Brewers’ Hader happy with more defined ninth-inning role


Milwaukee Brewers reliever Josh Hader expects to remain more of a traditional ninth-inning closer this season after occasionally working multiple innings earlier in his career.

“The closer rule is a good fit, especially with the bullpen arms we have,” the two-time All-Star said Tuesday from the Brewers’ spring-training site in Phoenix.

Brewers manager Craig Counsell said Hader will fill largely the same role as last season. Hader acknowledged that working multiple innings can be a grind and said he appreciated the more defined ninth-inning assignment last season.

“The ups and downs are what’s more taxing than anything, especially the amount of pitches,” Hader said. “That’s something that wears and tears on you over the course of the season.”

Hader, who turns 27 on April 7, pitched just 19 innings in 21 games last season. The left-hander had worked 81 1/3 innings in 55 games in 2018 and 75 2/3 innings over 61 games in 2019.

Milwaukee’s bullpen depth should afford the Brewers the opportunity to enable Hader to stick to the ninth inning.

Devin Williams returns after allowing just one earned run and striking out 53 batters in 27 innings last season to earn NL Rookie of the Year honors. The Brewers also have Eric Yardley (2-0, 1.54 ERA last season), Brent Suter (2-0, 3.13), Drew Rasmussen (21 strikeouts in 15 1/3 innings), Justin Topa (0-1, 2.35) and Brad Boxberger (1-0, 3.00 with Miami) among others.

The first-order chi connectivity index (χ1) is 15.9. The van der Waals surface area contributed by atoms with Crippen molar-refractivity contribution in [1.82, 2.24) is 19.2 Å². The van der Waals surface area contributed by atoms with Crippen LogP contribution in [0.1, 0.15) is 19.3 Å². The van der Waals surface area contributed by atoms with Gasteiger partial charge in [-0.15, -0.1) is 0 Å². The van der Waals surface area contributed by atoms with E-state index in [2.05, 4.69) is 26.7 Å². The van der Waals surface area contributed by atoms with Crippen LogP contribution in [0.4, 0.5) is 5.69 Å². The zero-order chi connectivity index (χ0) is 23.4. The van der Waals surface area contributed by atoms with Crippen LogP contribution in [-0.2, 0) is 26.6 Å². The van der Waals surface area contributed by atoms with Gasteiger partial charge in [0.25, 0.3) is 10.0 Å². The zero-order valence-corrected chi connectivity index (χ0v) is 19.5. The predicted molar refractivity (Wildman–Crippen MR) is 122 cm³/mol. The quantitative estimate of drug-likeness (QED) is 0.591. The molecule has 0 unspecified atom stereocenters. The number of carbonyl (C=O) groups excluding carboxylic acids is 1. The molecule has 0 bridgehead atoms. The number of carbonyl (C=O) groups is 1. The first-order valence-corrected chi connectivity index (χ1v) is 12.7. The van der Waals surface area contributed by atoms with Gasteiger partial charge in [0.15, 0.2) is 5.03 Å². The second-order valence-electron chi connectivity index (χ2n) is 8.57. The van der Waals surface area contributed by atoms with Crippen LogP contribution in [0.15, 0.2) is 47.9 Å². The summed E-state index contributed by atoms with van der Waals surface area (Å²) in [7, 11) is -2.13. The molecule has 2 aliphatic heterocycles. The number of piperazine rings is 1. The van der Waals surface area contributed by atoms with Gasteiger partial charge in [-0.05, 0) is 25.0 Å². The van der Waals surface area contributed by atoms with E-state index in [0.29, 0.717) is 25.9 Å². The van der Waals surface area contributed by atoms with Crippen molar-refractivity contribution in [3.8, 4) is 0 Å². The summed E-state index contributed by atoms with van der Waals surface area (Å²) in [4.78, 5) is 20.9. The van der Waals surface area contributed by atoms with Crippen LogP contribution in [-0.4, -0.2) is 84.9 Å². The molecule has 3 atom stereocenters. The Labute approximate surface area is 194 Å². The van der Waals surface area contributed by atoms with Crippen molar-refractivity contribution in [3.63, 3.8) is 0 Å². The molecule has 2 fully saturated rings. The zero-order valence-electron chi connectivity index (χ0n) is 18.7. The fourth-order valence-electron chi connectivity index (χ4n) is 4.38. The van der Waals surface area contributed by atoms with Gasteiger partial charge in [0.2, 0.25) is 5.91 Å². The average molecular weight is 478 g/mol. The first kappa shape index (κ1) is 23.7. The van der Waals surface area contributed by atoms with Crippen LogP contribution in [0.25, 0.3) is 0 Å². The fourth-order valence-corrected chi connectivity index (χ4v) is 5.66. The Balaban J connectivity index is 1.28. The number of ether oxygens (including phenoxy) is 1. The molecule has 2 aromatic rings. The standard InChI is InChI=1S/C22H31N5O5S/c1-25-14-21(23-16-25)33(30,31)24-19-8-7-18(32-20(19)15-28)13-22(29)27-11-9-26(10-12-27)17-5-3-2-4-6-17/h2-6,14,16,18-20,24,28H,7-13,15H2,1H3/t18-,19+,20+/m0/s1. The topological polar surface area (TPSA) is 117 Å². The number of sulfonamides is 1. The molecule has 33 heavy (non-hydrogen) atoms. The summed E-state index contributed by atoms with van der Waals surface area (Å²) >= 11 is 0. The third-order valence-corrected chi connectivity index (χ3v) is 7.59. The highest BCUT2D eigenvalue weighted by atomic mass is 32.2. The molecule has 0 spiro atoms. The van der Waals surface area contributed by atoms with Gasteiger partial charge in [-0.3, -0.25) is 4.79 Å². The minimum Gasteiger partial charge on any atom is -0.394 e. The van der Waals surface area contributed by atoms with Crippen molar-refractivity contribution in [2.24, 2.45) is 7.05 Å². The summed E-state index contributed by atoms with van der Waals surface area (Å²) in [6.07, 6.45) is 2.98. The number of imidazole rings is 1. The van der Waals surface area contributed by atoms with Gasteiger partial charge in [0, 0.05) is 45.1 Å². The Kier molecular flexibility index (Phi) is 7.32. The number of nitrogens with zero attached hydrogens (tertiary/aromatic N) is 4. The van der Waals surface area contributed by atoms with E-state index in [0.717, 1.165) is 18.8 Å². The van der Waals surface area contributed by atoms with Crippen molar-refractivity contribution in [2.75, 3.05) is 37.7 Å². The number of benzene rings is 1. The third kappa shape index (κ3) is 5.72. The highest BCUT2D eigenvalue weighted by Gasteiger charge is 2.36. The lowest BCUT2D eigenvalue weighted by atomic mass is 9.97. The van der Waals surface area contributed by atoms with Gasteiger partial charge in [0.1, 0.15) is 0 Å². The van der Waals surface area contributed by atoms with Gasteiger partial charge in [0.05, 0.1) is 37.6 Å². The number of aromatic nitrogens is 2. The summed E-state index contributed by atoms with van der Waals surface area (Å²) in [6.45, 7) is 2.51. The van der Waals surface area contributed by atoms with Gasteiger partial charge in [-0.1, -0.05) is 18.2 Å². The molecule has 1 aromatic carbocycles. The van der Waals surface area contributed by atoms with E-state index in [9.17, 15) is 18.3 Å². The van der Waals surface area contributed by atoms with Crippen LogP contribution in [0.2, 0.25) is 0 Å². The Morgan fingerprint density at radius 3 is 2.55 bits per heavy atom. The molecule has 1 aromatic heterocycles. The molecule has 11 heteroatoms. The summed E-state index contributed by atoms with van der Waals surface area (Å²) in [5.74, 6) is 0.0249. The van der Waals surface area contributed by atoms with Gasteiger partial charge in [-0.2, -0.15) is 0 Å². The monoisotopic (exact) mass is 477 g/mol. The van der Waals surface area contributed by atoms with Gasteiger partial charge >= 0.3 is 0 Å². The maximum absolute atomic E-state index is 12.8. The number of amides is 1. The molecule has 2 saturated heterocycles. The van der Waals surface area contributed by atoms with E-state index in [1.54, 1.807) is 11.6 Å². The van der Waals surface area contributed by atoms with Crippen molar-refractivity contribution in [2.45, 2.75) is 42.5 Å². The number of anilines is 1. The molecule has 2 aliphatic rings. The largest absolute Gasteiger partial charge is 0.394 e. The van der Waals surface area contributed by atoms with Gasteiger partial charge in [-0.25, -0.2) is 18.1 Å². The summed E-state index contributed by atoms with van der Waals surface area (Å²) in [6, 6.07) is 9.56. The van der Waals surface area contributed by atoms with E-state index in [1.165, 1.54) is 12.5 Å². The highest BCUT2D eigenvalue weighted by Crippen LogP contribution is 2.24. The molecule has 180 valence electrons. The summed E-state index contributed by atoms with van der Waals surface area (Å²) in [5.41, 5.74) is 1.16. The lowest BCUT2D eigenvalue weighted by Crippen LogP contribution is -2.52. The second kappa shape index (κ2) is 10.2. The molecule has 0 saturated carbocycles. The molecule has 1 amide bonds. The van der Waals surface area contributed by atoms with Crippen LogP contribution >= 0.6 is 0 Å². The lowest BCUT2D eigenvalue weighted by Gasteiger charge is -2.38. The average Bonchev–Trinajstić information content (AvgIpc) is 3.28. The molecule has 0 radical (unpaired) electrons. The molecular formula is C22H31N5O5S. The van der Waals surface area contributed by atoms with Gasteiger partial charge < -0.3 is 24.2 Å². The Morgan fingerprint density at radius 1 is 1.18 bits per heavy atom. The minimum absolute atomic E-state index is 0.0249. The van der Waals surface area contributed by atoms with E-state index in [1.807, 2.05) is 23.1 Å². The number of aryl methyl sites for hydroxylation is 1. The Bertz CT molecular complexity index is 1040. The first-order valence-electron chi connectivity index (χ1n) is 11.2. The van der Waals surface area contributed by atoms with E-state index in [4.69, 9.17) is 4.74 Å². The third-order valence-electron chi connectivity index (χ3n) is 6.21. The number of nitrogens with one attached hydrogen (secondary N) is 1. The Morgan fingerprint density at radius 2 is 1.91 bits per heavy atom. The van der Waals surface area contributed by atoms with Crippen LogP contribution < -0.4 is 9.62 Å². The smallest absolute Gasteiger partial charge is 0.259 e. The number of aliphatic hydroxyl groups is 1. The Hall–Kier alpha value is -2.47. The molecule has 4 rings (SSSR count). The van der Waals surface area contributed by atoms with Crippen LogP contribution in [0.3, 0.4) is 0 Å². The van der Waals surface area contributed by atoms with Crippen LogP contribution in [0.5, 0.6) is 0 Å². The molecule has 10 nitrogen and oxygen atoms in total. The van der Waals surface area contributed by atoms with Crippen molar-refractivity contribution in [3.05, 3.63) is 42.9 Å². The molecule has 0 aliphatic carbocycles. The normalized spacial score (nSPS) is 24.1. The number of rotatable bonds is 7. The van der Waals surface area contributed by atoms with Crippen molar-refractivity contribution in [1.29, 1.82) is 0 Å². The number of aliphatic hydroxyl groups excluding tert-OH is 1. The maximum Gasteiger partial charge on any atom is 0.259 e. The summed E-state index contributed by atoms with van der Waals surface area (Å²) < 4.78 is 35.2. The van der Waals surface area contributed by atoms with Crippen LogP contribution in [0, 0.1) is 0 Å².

“The closer rule is a good fit, especially with the bullpen arms we have,” Hader said. “Having Devin being able to fill the gap in the seventh and eighth, and the other guys as well. There’s a lot of options out there to bridge the gap.”

Hader went 1-2 with an NL-leading 13 saves and a career-high 3.79 ERA that was impacted by two bad outings in a pandemic-shortened season. He walked five and gave up two runs in one-third of an inning Aug. 29 against Pittsburgh, and he allowed four runs in one inning Sept. 12 against the Chicago Cubs. He yielded just two earned runs in his other 17 2/3 innings of work.

He did that while starting to diversify his approach, something Hader is continuing this year. Hader has been willing to add new pitches to complement his fastball, and Counsell believes that decision should enable the left-hander to remain effective for a longer period.

“This is a real credit to Josh and seeing the big picture, long-term, and really understanding himself very well, understanding matchups in the game and giving himself options,” Counsell said. “That’s really what he’s trying to do.”

According to Baseball Savant, Hader threw his slider on 32.3% of his pitches last year, up from 15.5% in 2019 and 20.6% in 2018.

Hader wants to start utilizing a changeup, a pitch he has rarely thrown thus far in the majors.

“That’s a pitch I always had, but it’s never been consistent,” Hader said. “Same with the slider. The slider was more of a priority once I made it to the big leagues, to get that tuned-up and consistent. And I feel like I was in a good spot last year with that slider, so I was able to put more focus on that changeup. This year I was able to use it in games and see how it plays out with lefty and righty hitters. I’m excited about it. Hitters can’t just sit on one pitch now.”

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